Since a great deal of the milk ducts is in fact, located in the Aurora, breastfeeding shouldn't be affected by nipple piercing. Often even if the milk ducts in the nipple were cut or displaced, the body will reroute the ducts around the piercing in much the same way it will with blood vessels. Though it is possible to feed an infant with the jewelry in the piercing, there is a risk of the jewelry coming to lose and becoming a choking hazard for the infant. For this reason, I suggest removing the jewelry during healing. Though removing the jewelry for long periods of time may cause the piercing to close or shrink. Reinserting the jewelry after being out of the piercing for a long period of time can cause damage to even a healed piercing and could lead to infection. It's important that the jewelry not be left out for long and that it is stored in a clean container. Often clients have found removing the jewelry a hassle and choose to abandon the piercing and have them re-pierced after breastfeeding.
- Male Nipples - Everyone experiences different sensations during a piercing but male nipple piercings are often considered either the most painful or one of the most painful piercing one can have done. The reason for this is a majority of men do not have developed nipples and require that the piercing is done through the tougher tissue behind the nipple. Thus the piercing needle has more resistance causing the piercing to be more painful. Additionally, many men do not find pinching, pulling or other stimulation of the nipple as pleasurable but instead painful. It is one of the differences between men and women and adds to that, the fact, that women do in fact have a higher pain threshold than men, men tend to find nipple piercing more uncomfortable. Understand though that the pain is quick and short term. Regardless of your fears, the advantage of having the piercing far outweigh the discomfort of getting the piercing.
- Female Nipples - Depending on the sensitivity of the nipple, most females do not find the piercing painful at all. In fact, a number of my female clients have found that the pain of the piercing was slight and quick. In some cases, some have even said that it was almost pleasurable. This is largely due to the softness of the tissue that the nipple is made of, the difference in the sensations of pain between men and women and the fact that women are rock stars and have a higher pain threshold. Nature gave you the added boost to endure childbirth and breastfeeding which will make the piercing seem less painful than it does for men.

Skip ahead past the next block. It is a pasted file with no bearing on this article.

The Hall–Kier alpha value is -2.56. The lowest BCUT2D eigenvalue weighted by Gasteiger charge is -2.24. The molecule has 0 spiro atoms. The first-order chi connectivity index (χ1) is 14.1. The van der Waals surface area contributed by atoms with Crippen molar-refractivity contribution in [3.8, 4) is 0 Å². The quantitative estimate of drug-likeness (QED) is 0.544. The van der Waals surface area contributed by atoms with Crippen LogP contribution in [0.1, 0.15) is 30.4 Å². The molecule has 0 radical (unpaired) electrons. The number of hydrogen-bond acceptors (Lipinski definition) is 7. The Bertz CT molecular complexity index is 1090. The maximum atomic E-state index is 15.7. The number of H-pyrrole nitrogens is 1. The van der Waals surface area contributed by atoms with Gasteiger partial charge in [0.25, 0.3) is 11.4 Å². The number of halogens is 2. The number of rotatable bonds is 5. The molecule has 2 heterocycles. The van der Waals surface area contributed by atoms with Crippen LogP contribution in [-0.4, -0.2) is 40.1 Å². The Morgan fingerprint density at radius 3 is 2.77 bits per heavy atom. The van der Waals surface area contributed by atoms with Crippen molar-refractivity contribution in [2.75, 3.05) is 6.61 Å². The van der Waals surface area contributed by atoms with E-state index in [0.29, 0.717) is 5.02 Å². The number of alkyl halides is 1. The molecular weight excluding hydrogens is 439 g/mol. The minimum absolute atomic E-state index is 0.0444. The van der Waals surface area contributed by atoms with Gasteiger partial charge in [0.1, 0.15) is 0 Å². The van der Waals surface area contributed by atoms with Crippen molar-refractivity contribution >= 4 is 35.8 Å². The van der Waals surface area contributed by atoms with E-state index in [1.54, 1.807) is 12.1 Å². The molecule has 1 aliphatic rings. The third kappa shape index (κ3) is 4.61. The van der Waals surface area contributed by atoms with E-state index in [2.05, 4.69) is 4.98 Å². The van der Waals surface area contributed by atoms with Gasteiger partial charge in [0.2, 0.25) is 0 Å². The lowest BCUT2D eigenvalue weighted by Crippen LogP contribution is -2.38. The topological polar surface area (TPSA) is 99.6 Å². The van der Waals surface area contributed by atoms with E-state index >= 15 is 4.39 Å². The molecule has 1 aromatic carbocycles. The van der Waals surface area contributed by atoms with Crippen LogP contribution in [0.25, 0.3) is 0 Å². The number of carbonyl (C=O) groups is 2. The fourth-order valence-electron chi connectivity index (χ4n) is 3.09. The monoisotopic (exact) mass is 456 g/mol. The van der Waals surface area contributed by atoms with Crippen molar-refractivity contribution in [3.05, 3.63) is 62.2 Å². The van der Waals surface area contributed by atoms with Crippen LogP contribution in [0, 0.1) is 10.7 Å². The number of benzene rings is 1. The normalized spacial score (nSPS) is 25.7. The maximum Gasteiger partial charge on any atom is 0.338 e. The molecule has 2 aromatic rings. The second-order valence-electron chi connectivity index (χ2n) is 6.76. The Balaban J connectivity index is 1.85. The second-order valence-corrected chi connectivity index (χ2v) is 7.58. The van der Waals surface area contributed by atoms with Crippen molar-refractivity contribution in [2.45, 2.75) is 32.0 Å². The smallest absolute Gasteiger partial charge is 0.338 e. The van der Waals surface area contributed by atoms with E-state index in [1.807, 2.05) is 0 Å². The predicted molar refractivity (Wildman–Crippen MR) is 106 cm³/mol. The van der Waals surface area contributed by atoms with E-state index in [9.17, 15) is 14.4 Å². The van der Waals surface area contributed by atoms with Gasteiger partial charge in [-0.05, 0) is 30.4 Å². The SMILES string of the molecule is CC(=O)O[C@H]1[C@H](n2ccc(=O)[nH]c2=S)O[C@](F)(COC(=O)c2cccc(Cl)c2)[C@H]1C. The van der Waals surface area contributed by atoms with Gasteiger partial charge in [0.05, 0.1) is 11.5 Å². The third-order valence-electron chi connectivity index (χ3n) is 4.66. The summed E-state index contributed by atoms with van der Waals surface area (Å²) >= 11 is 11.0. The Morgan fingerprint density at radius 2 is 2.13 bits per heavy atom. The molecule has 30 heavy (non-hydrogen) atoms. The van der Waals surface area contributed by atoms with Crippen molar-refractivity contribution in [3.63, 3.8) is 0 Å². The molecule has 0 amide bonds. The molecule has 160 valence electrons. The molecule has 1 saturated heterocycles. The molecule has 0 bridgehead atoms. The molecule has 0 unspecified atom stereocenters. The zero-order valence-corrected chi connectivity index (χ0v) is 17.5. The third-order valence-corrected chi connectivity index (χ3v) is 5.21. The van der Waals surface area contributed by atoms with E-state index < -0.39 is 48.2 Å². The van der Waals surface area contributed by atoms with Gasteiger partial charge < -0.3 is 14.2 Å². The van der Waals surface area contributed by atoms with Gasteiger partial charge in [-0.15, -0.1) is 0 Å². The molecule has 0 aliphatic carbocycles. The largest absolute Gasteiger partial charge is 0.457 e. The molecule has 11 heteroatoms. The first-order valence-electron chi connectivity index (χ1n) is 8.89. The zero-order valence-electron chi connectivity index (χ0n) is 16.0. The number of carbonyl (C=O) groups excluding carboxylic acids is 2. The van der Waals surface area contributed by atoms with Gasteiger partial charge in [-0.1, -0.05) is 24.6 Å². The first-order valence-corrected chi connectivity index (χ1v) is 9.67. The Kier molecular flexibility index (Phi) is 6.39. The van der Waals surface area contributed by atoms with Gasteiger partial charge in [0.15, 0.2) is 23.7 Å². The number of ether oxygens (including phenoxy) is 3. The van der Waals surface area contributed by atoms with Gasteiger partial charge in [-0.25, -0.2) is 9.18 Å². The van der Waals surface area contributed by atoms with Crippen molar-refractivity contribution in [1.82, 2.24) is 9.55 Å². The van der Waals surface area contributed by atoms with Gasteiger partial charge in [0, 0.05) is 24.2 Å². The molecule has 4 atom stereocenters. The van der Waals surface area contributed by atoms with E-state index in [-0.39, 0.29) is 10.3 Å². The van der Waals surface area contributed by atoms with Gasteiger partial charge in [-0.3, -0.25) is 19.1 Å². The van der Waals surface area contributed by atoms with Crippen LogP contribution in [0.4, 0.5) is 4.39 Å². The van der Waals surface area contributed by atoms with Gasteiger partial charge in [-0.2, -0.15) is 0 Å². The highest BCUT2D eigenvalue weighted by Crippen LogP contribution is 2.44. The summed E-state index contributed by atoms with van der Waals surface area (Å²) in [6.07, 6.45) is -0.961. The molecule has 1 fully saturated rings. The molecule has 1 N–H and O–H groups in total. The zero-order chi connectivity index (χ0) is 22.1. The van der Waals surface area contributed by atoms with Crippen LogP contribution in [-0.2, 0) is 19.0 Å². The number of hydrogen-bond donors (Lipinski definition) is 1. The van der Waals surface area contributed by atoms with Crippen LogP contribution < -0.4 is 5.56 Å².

One or Both?:
This is a question that comes up often and I should state that even the most die-hard, "I only want one nipple piercing." often will return to the studio to get the second. It's a balance thing. When it comes to doing one at a time there are a few advantages including giving your partner one nipple to enjoy and being able to sleep more comfortably on the side that isn't pierced. However, doing both at the same time means you will only have to go through the piercing procedure once, healing once and it is easier to get the piercing to appear to match if they are both done at the same time. You should consider your lifestyle, talk to your partner and consider if you will be happy with just one beforehand.
Often the issue is pain or the fear of pain. I found that it is extremely rare that a piercee ends up getting the first one and decides that the pain is too great to get the second. In fact often, mainly because we are all wired differently and both of our nipples are of different size and shape, that they find the experience different from one nipple to the other. For this reason, I usually suggest starting with the more sensitive nipple first and getting it out of the way.